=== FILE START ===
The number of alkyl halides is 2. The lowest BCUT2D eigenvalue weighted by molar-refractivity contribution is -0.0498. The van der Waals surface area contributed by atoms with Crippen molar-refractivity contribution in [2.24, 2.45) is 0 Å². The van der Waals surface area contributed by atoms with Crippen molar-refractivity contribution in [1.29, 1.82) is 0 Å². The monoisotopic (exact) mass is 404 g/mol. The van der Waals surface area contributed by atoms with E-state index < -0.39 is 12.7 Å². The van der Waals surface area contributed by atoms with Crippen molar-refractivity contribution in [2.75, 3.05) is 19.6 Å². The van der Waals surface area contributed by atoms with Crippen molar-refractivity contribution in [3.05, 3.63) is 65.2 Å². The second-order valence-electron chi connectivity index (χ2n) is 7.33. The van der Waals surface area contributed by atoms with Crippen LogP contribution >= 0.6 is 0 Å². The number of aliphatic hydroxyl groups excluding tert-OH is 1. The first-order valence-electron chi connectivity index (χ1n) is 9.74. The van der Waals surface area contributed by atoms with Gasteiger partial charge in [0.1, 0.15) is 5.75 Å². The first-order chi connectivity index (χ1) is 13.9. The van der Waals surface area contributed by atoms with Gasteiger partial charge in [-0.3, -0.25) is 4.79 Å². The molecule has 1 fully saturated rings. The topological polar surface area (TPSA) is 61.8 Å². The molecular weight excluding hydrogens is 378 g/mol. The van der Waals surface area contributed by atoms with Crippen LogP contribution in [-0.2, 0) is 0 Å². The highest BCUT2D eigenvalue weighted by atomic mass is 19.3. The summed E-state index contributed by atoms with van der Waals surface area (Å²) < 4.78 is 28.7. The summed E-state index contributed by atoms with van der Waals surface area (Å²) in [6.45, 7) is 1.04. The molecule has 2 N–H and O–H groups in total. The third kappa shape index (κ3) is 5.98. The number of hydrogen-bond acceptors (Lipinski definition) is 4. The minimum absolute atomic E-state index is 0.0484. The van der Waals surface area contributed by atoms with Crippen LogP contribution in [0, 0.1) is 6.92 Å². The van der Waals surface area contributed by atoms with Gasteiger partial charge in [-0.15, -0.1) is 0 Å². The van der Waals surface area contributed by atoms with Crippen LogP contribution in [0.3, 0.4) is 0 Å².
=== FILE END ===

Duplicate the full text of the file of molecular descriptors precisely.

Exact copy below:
The number of alkyl halides is 2. The lowest BCUT2D eigenvalue weighted by molar-refractivity contribution is -0.0498. The van der Waals surface area contributed by atoms with Crippen molar-refractivity contribution in [2.24, 2.45) is 0 Å². The van der Waals surface area contributed by atoms with Crippen molar-refractivity contribution in [1.29, 1.82) is 0 Å². The monoisotopic (exact) mass is 404 g/mol. The van der Waals surface area contributed by atoms with E-state index < -0.39 is 12.7 Å². The van der Waals surface area contributed by atoms with Crippen molar-refractivity contribution in [2.75, 3.05) is 19.6 Å². The van der Waals surface area contributed by atoms with Crippen molar-refractivity contribution in [3.05, 3.63) is 65.2 Å². The second-order valence-electron chi connectivity index (χ2n) is 7.33. The van der Waals surface area contributed by atoms with Crippen LogP contribution >= 0.6 is 0 Å². The number of aliphatic hydroxyl groups excluding tert-OH is 1. The first-order valence-electron chi connectivity index (χ1n) is 9.74. The van der Waals surface area contributed by atoms with Gasteiger partial charge in [0.1, 0.15) is 5.75 Å². The first-order chi connectivity index (χ1) is 13.9. The van der Waals surface area contributed by atoms with Gasteiger partial charge in [-0.3, -0.25) is 4.79 Å². The molecule has 1 fully saturated rings. The topological polar surface area (TPSA) is 61.8 Å². The molecular weight excluding hydrogens is 378 g/mol. The van der Waals surface area contributed by atoms with Crippen LogP contribution in [-0.2, 0) is 0 Å². The highest BCUT2D eigenvalue weighted by atomic mass is 19.3. The summed E-state index contributed by atoms with van der Waals surface area (Å²) < 4.78 is 28.7. The summed E-state index contributed by atoms with van der Waals surface area (Å²) in [6.45, 7) is 1.04. The molecule has 2 N–H and O–H groups in total. The third kappa shape index (κ3) is 5.98. The number of hydrogen-bond acceptors (Lipinski definition) is 4. The minimum absolute atomic E-state index is 0.0484. The van der Waals surface area contributed by atoms with Crippen LogP contribution in [0, 0.1) is 6.92 Å². The van der Waals surface area contributed by atoms with Gasteiger partial charge in [-0.15, -0.1) is 0 Å². The van der Waals surface area contributed by atoms with Crippen LogP contribution in [0.3, 0.4) is 0 Å².